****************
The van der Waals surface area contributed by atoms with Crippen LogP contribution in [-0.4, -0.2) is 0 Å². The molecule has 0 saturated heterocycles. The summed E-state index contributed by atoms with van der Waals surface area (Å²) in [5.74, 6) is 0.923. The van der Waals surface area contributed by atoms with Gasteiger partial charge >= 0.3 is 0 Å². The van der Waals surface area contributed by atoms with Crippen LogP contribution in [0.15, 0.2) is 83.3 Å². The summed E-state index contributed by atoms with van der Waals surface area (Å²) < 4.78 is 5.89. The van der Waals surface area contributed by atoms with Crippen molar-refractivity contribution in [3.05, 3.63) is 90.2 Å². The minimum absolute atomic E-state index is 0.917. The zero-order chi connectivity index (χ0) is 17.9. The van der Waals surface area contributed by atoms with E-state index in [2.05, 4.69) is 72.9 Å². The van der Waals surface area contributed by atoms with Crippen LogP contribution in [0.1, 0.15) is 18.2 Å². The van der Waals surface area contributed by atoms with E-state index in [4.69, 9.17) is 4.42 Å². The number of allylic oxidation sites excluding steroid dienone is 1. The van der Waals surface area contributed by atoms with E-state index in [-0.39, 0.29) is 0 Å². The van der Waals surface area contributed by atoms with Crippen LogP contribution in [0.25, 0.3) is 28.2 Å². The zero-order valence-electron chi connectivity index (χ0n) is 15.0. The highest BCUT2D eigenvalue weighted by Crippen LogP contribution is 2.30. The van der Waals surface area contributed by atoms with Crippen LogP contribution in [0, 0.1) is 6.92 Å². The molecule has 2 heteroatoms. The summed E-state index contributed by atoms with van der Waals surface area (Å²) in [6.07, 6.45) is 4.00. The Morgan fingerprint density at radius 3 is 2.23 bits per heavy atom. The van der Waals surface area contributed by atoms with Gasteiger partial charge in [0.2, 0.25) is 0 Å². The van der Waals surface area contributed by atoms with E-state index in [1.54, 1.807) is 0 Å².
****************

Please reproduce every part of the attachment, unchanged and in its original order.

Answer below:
The van der Waals surface area contributed by atoms with Crippen LogP contribution in [-0.4, -0.2) is 0 Å². The molecule has 0 saturated heterocycles. The summed E-state index contributed by atoms with van der Waals surface area (Å²) in [5.74, 6) is 0.923. The van der Waals surface area contributed by atoms with Gasteiger partial charge >= 0.3 is 0 Å². The van der Waals surface area contributed by atoms with Crippen LogP contribution in [0.15, 0.2) is 83.3 Å². The summed E-state index contributed by atoms with van der Waals surface area (Å²) < 4.78 is 5.89. The van der Waals surface area contributed by atoms with Crippen molar-refractivity contribution in [3.05, 3.63) is 90.2 Å². The minimum absolute atomic E-state index is 0.917. The zero-order chi connectivity index (χ0) is 17.9. The van der Waals surface area contributed by atoms with E-state index in [2.05, 4.69) is 72.9 Å². The van der Waals surface area contributed by atoms with Crippen LogP contribution in [0.1, 0.15) is 18.2 Å². The van der Waals surface area contributed by atoms with E-state index in [4.69, 9.17) is 4.42 Å². The number of allylic oxidation sites excluding steroid dienone is 1. The van der Waals surface area contributed by atoms with E-state index in [-0.39, 0.29) is 0 Å². The van der Waals surface area contributed by atoms with Crippen LogP contribution in [0.25, 0.3) is 28.2 Å². The zero-order valence-electron chi connectivity index (χ0n) is 15.0. The highest BCUT2D eigenvalue weighted by Crippen LogP contribution is 2.30. The van der Waals surface area contributed by atoms with Crippen LogP contribution in [0, 0.1) is 6.92 Å². The molecule has 2 heteroatoms. The summed E-state index contributed by atoms with van der Waals surface area (Å²) in [6.07, 6.45) is 4.00. The Morgan fingerprint density at radius 3 is 2.23 bits per heavy atom. The van der Waals surface area contributed by atoms with Gasteiger partial charge in [0.2, 0.25) is 0 Å². The van der Waals surface area contributed by atoms with E-state index in [1.54, 1.807) is 0 Å².